The Incarnate God in Vegas

On our way from California to Arizona over the Thanksgiving holiday, my family stopped for a night in Las Vegas.  On our nighttime walk down the strip, I was struck by the contrasts. 

On the one hand, Vegas is beautiful and enticing.  As a foodie, I was taken by the opportunity to eat at restaurants run by the best chefs on the planet (if only my pocketbook made it more possible!). Walking through the quiet corridors of the Bellagio and the Venetian, I felt nostalgic for my years in Europe as I saw replications of some of my favorite places in the world. Vegas is like an amusement park for those who enjoy or aspire to enjoy the finest things in the world.  The kitsch is just real enough to take you in for a while.

But the moment we left these idyllic spots, we were walking among South American immigrants passing out thousands of pornographic cards advertising peep shows.  These cards littered Las Vegas Boulevard. ("Just don't look down," we told our daughters.) Twice, we saw people crying outside of casinos, presumably brokenhearted over their losses.  When we walked through the casinos, our daughters noticed that no one looked happy.  The emptiness of people's lives and the injustice that creates and sustains the sensation of Vegas was apparent everywhere we looked.

Vegas is our world blown up large.  The contrasts of glamour and opulence against pain and injustice are compressed into a few city blocks.  Walking in the midst of these contradictions, I reflected on the role of the pastor and more broadly, the role of the church. We are called to move amidst this contradictory world without being taken in by the glitter, nor given over to despair by the pain.  Following the incarnate God, we are able to see, name, and love what is, even as we hold out hope for redemption and reconciliation.

It is not with a hold-your-nose critique that we do this.  It is through being real. Arthur Danto, art critic and professor of philosophy, wrote about Vegas' Bellagio art museum that houses authentic paintings by great masters.  In the midst of imitations of Venice, Caesar's Palace, Paris, and New York, he asks why they should install real art when everything else in Las Vegas is façade?  "The real paintings constitute a critique of Las Vegas through the fact that they are real," Danto says  (The Madonna of the Future, 353).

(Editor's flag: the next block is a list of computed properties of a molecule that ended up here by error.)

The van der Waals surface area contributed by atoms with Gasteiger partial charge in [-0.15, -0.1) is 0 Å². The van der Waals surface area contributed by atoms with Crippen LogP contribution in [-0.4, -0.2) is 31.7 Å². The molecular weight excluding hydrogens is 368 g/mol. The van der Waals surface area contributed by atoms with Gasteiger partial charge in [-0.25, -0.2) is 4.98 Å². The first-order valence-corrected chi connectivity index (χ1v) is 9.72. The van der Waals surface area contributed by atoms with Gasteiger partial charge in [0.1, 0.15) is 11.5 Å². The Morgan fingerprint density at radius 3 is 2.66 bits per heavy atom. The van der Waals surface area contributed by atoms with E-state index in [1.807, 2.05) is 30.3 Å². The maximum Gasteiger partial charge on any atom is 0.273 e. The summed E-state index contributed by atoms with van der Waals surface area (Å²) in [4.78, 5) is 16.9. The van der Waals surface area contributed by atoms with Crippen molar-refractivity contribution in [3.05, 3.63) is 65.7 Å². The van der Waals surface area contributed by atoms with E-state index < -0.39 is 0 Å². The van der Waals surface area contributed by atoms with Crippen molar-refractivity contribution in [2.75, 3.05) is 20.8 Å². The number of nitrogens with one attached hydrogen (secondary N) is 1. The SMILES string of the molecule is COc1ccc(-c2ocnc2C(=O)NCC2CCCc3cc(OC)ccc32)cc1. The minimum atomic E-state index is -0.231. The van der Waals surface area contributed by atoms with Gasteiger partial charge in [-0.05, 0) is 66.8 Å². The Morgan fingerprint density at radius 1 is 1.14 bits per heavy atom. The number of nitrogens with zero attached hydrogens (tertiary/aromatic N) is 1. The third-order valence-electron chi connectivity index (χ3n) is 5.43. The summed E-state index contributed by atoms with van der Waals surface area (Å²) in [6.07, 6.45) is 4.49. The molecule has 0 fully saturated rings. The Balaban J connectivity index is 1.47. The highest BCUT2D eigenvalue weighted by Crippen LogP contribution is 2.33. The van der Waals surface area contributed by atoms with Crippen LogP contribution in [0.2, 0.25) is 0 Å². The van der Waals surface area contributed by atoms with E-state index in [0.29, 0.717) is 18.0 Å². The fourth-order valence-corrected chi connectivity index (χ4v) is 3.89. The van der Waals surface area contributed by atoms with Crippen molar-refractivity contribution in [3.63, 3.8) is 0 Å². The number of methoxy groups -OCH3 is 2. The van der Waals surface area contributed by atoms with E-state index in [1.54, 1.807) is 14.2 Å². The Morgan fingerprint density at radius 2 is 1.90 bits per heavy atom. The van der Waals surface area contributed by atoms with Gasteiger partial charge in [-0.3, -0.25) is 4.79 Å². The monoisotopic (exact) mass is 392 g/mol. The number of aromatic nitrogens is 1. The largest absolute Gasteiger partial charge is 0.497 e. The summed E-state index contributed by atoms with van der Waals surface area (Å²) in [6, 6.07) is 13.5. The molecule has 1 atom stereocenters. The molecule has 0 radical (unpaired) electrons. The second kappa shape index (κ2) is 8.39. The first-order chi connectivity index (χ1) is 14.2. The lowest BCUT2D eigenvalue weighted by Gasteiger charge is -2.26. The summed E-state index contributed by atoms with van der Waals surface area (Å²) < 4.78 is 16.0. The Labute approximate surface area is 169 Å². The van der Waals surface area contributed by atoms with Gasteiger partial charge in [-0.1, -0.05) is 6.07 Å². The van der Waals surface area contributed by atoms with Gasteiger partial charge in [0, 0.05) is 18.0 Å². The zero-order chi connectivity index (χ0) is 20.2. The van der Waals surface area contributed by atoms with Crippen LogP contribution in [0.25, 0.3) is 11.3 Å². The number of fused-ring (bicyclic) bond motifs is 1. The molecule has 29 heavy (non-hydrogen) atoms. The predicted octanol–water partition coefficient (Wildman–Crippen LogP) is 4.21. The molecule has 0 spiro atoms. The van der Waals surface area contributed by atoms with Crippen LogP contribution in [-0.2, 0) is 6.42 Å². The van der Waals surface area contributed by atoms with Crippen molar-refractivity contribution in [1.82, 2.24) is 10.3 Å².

Likewise, we live faithfully amid the counterpoints of glamour and injustice by being real.  When we are authentic, our lives and communities become critiques of all that is not real in this world.  We witness to the power of the incarnation when we seek wholeness and justice that is good for all, not just for some.

It is tempting to get taken in by the possibilities of getting in on some of the high life.  Sensational church services and entertaining spiritual experiences give the illusion of success and power. We get caught up in our particular denominations and theological distinctives.  But the incarnated Christ calls us beyond this.  Richard Rohr writes, "This is not a problem-solving Christ, not a denominational or cultural Christ, not a Christ domesticated by the Churches.  This Christ names in his life and person what matters, what lasts, and finally what is" (adapted from Radical Grace: Daily Meditations).

Incarnation calls us to what matters, what lasts and what is.  It calls us away from false realities that leave broken lives in their wake.  It draws us into lives of transparent reality.  Incarnation awakens our imagination for a world that glitters with justice and glows with authenticity.

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